What’s the background?
Caffeine is known to have a diuretic effect when consumed in high doses. Since coffee contains caffeine, is therefore widely assumed that drinking coffee leads to dehydration. However, some studies have reported that regular consumption of caffeine leads to resistance to its diuretic effects, which may mean that a regular caffeine habit does not lead to a reduced hydration status.
What did the researchers do?
The researchers recruited 52 healthy and non-smoking males aged 18 – 46 years who were moderate coffee drinkers, as defined by the consumption of 3 – 6 cups per day (300- 600mg/day caffeine). Coffee consumption was assessed by a 3-day food diary.
The researchers reported that there were no significant differences between the treatments in respect of: bodyweight changes, 24-hour urine volume, urine specific gravity, urine osmolality, urine creatinine, serum osmolality, hematocrit, total plasma protein, serum sodium, serum potassium did not differ between conditions did not differ significantly between the two treatment conditions. Thus, the findings demonstrated no significant effect of coffee across a wide range of hydration assessment indices in comparison with water.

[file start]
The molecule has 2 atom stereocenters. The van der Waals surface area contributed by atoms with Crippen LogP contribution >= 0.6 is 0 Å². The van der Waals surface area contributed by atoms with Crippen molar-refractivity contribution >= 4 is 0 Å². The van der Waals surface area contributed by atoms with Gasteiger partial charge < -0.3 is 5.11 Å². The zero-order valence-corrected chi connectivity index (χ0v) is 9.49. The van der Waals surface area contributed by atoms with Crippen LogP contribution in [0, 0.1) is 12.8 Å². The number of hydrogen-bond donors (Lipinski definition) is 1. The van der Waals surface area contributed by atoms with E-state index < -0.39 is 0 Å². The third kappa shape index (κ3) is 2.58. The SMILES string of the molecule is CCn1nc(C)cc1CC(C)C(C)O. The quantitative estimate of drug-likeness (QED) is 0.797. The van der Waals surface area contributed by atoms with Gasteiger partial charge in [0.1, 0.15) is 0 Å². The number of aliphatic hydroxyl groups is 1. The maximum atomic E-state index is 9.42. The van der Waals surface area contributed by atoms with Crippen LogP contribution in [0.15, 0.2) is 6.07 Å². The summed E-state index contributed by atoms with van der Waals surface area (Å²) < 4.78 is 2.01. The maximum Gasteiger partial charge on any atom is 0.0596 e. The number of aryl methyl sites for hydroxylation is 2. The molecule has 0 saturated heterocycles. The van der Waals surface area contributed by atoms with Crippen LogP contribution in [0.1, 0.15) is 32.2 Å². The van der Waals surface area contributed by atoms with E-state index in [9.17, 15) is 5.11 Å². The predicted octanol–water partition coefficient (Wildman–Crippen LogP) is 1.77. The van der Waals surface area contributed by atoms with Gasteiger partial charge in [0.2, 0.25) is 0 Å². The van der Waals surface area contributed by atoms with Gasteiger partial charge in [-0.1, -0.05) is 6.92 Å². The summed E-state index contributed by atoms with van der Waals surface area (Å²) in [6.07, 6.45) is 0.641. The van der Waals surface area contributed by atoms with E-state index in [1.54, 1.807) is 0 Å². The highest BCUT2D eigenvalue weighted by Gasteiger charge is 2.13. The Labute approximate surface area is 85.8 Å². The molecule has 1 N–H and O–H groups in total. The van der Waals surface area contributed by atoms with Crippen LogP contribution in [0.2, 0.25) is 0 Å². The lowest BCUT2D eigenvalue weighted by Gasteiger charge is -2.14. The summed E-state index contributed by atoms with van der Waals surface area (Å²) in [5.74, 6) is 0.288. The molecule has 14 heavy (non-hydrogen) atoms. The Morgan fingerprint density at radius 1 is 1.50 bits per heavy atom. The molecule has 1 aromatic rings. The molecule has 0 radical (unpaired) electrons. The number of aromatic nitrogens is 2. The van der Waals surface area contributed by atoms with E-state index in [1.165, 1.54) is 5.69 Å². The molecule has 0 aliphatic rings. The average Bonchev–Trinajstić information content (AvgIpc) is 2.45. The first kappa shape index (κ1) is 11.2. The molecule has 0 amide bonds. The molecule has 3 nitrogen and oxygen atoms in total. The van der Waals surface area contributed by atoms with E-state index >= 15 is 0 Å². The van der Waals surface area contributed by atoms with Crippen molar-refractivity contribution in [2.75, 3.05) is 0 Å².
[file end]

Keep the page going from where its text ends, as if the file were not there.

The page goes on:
What did the researchers conclude?
The researchers concluded that moderate coffee consumption (4mg of caffeine per kg of bodyweight over 4 mugs per day) did not result in dehydration. They suggest that advice should not be given to the effect that moderate coffee intake is dehydrating.
What are the practical implications?
Strength athletes who habitually consume caffeine pre-workout in the form of coffee only do not need to take care to drink additional water to compensate for the dehydrating effect of coffee.
Individuals who enjoy drinking coffee habitually in moderate amounts do not need to consume extra fluids to compensate for the dehydrating effect of coffee prior to engaging in exercise.